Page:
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In last week’s Crystal Ball, we discussed the recent electoral troubles of the Republican Party and what it might take to improve the GOP’s chances in the future. We also asked our readers for their thoughts, and plenty took the opportunity to give us their input, ranging from mostly serious suggestions to a couple humorous ones.

Some readers expressed the need for the GOP to diversify. Gary Cocker from Dundee, Scotland, suggested that Republicans adopt “their own version of the NFL’s ‘Rooney Rule’ to move away from male, pale, & stale candidates.” Similarly, Carrie Conko at George Mason University’s Mercatus Center stressed that Republicans “could learn how to talk to women and have more women candidates.”

Many readers felt that Republicans should shift the party’s platform on social issues. William Agee of Bloomington, Indiana, viewed this as a starting point: “The GOP needs to recognize that there has been a shift in the social values of the country and that any mention of certain social issues only alienates potential voters versus gaining their support.” George Privon of California agreed, arguing that the GOP “should embrace liberty, social and fiscal.”

Others preached realpolitik. Dan Conley of Chicago advised the GOP “to look for ways to create and exploit divides with the Democratic Party” by handing Obama opportunities to move to the middle, thereby causing ruptures between the moderate and progressive wings of the opposition.  Roger Casey, a 2011 U.Va. graduate, argued that the GOP needs to “consider the most pragmatic means to achieve actual victories in elections rather than ideological purity.” Twitter user @RelaxFitEZine of Mesa, Arizona, perhaps summed it up best in this tweet: “[F]or 1 thing, stop nominating candidates who cannot win.”

Messages discussing Republican leadership were common. Dr. Laurence Brody from Los Angeles expressed concern over the types of candidates the GOP chooses, writing that “Republicans need to find someone that worked their way up from the bottom” instead of someone like Mitt Romney, who “personified the ‘rich guy with a silver spoon.’” Yiyu George Wang, a fourth year at U.Va., wrote in to say that a narrative shift will only happen if the GOP can find a new, 21st-century Ronald Reagan, “a leader that can appeal to the nation as a whole and rally the party around.” Wang pointed out that “Reagan was successful not because of some mistaken notion of ideological purity, but his ability to communicate to the American population and political acumen.”

But for some, talk of change was a product of overreaction. Joe Mayo argued that the 2012 result was fairly typical of American presidential elections, citing Grover Cleveland in 1888 as the last U.S. president to lose reelection when running for a second consecutive term without an intraparty challenge. Mayo said that “by and large, we elect presidents for eight years, especially when that president does not succeed his own party in the White House.” In the 20th century, only Jimmy Carter lost reelection when his party had controlled the White House for just one term, so Mayo has a point. Columbia University political science Prof. Richard Pious agreed, arguing that Democrats in the late 1920s and Republicans after Watergate looked hopeless, only to quickly rebound to retake the presidency in 1932 and 1980, respectively. “The results in the succeeding election should demonstrate to all analysts that while the odds favor the winning party, often there are quick reversals of fortune, so no one can be confident that the Republicans will be unable to stage a comeback in 2016.”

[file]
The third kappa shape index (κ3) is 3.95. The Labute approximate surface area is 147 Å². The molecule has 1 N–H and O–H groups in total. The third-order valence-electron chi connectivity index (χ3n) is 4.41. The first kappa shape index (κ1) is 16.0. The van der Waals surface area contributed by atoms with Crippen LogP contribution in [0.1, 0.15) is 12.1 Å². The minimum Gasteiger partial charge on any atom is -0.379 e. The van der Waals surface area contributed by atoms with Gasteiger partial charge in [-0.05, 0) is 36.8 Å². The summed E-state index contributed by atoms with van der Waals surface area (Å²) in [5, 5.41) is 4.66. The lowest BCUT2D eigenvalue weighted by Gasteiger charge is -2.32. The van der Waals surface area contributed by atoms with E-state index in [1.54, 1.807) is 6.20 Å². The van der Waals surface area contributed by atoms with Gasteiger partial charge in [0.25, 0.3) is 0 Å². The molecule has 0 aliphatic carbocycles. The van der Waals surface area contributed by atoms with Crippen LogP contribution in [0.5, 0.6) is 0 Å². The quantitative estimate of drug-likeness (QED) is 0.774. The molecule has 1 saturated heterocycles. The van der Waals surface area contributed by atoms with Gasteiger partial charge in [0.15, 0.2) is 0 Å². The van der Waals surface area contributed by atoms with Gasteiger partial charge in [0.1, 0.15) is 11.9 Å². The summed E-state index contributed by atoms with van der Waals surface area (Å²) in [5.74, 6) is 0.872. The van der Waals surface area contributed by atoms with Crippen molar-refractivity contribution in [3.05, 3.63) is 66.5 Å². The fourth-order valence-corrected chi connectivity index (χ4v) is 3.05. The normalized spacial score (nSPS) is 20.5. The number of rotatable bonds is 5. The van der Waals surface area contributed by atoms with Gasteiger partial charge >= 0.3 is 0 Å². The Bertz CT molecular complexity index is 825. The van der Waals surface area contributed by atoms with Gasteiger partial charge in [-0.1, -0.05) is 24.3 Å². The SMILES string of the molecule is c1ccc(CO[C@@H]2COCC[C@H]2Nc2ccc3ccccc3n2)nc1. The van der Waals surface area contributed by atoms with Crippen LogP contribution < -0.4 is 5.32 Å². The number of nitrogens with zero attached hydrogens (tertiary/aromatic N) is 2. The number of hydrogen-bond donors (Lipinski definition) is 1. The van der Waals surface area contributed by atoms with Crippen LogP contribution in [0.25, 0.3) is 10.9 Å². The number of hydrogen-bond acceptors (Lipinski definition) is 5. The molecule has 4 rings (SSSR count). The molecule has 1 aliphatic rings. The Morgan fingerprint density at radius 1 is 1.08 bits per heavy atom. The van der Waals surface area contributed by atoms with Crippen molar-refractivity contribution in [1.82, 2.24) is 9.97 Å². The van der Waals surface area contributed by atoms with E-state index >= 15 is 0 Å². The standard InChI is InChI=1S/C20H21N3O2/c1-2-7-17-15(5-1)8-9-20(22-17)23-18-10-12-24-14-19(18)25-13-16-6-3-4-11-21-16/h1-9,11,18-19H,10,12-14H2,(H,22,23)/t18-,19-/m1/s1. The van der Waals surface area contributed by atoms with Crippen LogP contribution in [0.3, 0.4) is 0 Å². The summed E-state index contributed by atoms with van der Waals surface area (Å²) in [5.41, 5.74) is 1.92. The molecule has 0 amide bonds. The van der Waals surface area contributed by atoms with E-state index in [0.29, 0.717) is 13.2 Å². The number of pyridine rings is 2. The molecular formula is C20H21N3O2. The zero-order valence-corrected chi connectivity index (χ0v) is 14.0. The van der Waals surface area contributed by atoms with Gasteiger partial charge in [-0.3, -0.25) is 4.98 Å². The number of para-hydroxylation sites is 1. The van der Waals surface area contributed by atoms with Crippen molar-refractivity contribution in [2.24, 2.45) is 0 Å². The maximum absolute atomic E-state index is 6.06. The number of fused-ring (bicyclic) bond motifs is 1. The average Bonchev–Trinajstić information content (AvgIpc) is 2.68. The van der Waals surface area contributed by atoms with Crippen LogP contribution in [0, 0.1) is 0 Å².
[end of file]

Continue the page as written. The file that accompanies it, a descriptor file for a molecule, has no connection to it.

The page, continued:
On the policy side of the coin, others agreed with the overreaction theme, stating that the GOP shouldn’t start meddling with its ideological tenets. Andrew Alisberg argued that Republican success in winning statehouses indicates that “the successful reforms undertaken at the state level [by Republican governors] will become more attractive to voters at the national level.” For John Nardone, Republican success would come if the GOP comes together to “stand firm on Constitutional principles such as limited government, and state[s’] rights.” These respondents, among others, felt the GOP cannot run away from its conservative platform without losing itself in the process.

A common criticism of the Republican Party’s long-time foil — the Democrats — pokes fun at their reputation for disorganization and disunity. There is of course the famous line from Will Rogers — “I am not a member of any organized party — I am a Democrat.” Early 20th century humorist Finley Peter Dunne, writing as the Irish-American “Mr. Dooley,” offered a similar observation: “Th’ dimmycratic party ain’t on speakin’ terms with itsilf.” Given the various forces pushing and pulling the GOP in different directions, Mr. Dooley’s observation might be a more accurate descriptor of the Republicans at the moment, although the GOP’s identity crisis is a common and necessary reaction to political defeat.

Thanks to the many readers who emailed or tweeted us to contribute their thoughts and reactions.